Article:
Most of the optimisations were motivated by micro-benchmarks, where the impact is more significant. On these benchmarks, they reduce the mean overhead to 1.04x (from 1.07x), and have no impact on the maximum overhead. Useful, but not crucial the way asynchronous checking is.

Error messages

As discussed above, global_failure contains only a single bit of information: did the program fail or not? But the modern programmer is accustomed to luxuries such as being told where it failed, so clearly this will not do. The solution is simple. At compile time, we associate each bounds check with a unique number, a failure code, with a global_failure value of -1 meaning no error so far. When a bounds check fails, the thread writes the failure code corresponding to the bounds check. At compile-time we also construct a table that maps each failure code to a printf()-style format string such as the following:

"index %d out of bounds for array of size %d"

For simplicity, %d is the only format specifier that can occur, but each distinct format string can contain a different number of format specifiers. We then pre-allocate an int array global_failure_args in GPU memory that is big enough to hold all parameters for the largest format string. When a thread changes global_failure, it also writes to global_failure_args the integers corresponding to the format string arguments. We have to be careful that if multiple threads fail around the same time, only one also updates global_failure_args. This can be done with atomics. It looks a bit like this in GPU code:

if (i < 0 || i >= n) {
  // Atomic compare-and-exchange, set only if current value is -1
  if (atomic_cmpxchg(global_failure, -1, 0) < 0) {
    // We managed to set global_failure
    global_failure_args[0] = i;
    global_failure_args[1] = n;
  return; // Stop thread

When the CPU detects the failure after reading global_failure, it uses the failure code to look up the corresponding format string and instantiates it with arguments from global_failure_args. Note that the CPU only accesses global_failure_args when a failure has occurred, so performance of the non-failing case is not affected.


Bounds checking on GPU was added in Futhark 0.15.1 and quickly proved its worth. In retrospect we should have implemented it a long time ago, given the simplicity of the implementation and that it uses absolutely no recent or fancy GPU features, nor depends on sophisticated compiler infrastructure. For years I was blinded by the fact that GPU APIs do not provide direct support for handling erroneous execution in non-fatal ways. While bounds checking has been the central example for this post, this technique can actually be used to handle any safety check, and the compiler also uses it to check for things such as integer division by zero and to handle programmer-written assert expressions. Bounds checking by default is clearly the right choice, and it is easy to disable either locally or globally for those programs that need the last bit of performance, or whenever a perfect superperson programmer feels the need to do a bit of functional array programming.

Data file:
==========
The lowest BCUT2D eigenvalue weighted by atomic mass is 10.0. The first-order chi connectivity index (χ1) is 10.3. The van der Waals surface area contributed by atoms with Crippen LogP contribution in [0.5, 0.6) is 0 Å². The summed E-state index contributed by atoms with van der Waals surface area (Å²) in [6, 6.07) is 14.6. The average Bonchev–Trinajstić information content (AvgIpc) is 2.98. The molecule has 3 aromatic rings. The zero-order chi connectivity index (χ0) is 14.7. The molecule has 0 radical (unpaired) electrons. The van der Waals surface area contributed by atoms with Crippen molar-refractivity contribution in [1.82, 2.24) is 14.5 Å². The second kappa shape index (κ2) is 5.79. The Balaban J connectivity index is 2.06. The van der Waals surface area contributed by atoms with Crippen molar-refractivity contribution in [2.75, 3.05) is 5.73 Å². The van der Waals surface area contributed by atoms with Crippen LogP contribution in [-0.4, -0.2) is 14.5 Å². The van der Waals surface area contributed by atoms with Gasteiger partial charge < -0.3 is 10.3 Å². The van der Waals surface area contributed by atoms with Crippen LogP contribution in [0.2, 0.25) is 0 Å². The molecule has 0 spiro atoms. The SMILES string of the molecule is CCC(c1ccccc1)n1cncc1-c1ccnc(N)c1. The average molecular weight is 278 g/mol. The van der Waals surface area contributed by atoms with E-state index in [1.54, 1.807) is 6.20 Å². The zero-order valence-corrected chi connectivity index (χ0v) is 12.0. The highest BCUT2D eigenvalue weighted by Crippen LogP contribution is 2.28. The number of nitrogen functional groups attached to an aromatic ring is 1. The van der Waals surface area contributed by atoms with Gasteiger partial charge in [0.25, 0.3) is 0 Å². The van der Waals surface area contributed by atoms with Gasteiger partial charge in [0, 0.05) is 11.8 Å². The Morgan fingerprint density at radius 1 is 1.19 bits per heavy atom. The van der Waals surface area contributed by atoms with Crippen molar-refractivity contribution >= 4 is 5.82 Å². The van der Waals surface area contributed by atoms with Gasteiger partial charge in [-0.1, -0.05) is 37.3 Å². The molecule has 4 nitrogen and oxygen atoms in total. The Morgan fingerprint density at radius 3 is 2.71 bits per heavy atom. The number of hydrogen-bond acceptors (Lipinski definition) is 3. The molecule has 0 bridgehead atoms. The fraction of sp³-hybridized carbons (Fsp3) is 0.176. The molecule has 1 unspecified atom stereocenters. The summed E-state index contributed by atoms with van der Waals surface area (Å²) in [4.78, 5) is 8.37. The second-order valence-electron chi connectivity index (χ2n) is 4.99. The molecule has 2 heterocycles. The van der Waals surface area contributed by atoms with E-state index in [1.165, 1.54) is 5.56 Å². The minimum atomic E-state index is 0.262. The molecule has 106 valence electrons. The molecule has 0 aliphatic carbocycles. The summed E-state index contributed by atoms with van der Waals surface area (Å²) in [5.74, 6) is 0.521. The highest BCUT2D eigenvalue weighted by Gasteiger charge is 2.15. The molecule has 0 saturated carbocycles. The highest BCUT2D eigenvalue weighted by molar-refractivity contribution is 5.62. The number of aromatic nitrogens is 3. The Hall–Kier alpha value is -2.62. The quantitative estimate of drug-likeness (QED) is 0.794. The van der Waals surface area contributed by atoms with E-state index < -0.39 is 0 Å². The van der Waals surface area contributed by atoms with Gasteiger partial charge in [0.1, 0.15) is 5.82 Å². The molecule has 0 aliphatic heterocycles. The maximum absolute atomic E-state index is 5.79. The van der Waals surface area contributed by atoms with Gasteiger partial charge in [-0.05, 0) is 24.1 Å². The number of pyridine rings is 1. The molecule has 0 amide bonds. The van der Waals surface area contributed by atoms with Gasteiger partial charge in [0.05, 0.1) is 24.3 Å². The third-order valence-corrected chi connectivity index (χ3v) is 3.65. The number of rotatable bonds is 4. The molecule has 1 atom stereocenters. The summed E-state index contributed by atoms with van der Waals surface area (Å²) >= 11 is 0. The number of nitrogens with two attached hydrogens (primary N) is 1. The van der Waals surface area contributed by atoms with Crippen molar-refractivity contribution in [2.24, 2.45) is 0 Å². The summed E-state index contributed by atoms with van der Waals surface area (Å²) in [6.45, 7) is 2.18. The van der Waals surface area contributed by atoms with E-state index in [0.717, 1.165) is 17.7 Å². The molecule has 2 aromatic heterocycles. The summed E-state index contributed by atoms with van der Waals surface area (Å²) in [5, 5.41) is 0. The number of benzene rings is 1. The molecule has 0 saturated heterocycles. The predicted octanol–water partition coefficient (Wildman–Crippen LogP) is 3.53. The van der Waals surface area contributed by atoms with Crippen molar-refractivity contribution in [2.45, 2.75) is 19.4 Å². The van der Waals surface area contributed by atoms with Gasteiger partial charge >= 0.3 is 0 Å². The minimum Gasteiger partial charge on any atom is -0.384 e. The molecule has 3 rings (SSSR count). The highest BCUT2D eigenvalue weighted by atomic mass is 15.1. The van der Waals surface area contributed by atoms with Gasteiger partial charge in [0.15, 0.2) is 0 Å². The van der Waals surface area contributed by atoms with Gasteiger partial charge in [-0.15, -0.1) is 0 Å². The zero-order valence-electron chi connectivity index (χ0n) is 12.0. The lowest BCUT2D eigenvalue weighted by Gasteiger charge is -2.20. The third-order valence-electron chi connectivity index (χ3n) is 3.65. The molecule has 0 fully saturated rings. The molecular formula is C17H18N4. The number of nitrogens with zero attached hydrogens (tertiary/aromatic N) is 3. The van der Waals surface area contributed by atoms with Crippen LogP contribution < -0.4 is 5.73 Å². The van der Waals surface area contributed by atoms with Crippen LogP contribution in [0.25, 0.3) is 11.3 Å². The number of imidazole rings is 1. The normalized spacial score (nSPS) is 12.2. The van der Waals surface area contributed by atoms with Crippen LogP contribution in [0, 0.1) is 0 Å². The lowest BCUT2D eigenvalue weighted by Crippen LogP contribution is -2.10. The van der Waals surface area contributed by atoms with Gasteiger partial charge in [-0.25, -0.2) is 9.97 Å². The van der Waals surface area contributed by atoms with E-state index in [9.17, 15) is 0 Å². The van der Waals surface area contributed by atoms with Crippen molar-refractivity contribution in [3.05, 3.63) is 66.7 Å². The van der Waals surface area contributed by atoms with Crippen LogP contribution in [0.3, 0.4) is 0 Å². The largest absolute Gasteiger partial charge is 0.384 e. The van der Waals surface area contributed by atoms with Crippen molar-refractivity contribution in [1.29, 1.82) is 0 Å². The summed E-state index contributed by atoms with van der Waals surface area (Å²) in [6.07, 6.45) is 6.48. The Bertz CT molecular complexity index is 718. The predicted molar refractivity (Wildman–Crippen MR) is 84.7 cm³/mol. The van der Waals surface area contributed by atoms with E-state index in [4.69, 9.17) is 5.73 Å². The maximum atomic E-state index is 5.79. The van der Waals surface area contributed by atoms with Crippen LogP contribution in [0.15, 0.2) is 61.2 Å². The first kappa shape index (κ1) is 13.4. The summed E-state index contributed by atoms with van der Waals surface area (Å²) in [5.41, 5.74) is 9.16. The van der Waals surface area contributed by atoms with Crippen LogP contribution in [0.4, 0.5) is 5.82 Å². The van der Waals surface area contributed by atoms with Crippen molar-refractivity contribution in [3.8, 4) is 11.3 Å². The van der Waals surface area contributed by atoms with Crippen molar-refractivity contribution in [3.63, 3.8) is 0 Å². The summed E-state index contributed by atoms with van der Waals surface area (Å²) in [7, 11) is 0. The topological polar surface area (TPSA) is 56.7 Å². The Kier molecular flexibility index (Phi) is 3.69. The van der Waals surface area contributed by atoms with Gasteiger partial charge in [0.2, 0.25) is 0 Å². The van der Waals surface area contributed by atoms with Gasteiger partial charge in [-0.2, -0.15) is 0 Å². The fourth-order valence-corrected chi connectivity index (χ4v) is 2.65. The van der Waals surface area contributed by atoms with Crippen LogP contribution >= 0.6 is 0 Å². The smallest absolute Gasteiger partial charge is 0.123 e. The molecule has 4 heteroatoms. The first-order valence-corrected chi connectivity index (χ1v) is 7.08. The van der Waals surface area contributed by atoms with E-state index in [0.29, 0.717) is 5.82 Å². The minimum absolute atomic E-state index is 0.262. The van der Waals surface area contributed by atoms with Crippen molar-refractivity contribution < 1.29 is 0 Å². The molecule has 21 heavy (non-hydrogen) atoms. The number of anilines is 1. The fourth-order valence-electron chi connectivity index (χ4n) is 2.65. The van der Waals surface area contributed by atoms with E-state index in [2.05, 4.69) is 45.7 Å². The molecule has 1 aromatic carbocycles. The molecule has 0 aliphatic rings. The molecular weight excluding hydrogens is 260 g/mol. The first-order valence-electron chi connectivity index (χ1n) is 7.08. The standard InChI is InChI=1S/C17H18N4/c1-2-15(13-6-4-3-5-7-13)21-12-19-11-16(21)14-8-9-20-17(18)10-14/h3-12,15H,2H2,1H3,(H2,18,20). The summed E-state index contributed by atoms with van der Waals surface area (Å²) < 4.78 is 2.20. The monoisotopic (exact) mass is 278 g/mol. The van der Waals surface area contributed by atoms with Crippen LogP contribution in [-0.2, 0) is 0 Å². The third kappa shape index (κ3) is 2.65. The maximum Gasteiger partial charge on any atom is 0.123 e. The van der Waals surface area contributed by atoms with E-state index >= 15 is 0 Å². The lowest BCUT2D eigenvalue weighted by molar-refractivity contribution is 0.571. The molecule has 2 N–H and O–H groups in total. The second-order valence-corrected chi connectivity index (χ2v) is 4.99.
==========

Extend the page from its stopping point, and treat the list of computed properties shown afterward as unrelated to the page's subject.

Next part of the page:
There are some important properties of Futhark that made this efficient implementation possible. Most crucially, failure is not observable within the language itself. There is no way, in a Futhark program, to handle that some array index has gone wrong. That information is only propagated to the caller of the Futhark entry point (likely called through the C API). This is a key part of why the asynchronous implementation is valid, as there is no “error handling” scope we have to respect.

In fact, while Futhark is a deterministic language, bounds failures are explicitly not part of its defined semantics. This means that if two threads fail at around the same time, it is OK for the implementation to be nondeterministic about which of the two failures will end up being reported. This saves us a lot of expensive synchronisation.

Finally, I should note that as Futhark is an array language, the vast majority of array accesses are compiler-generated, and guaranteed correct-by-construction. Bounds checking is only needed when doing manual array indexing, which is mostly used in irregular programs or encodings, for example when encoding graphs as arrays. In fact, only about half of our benchmark suite contains explicit indexing in its generated GPU code.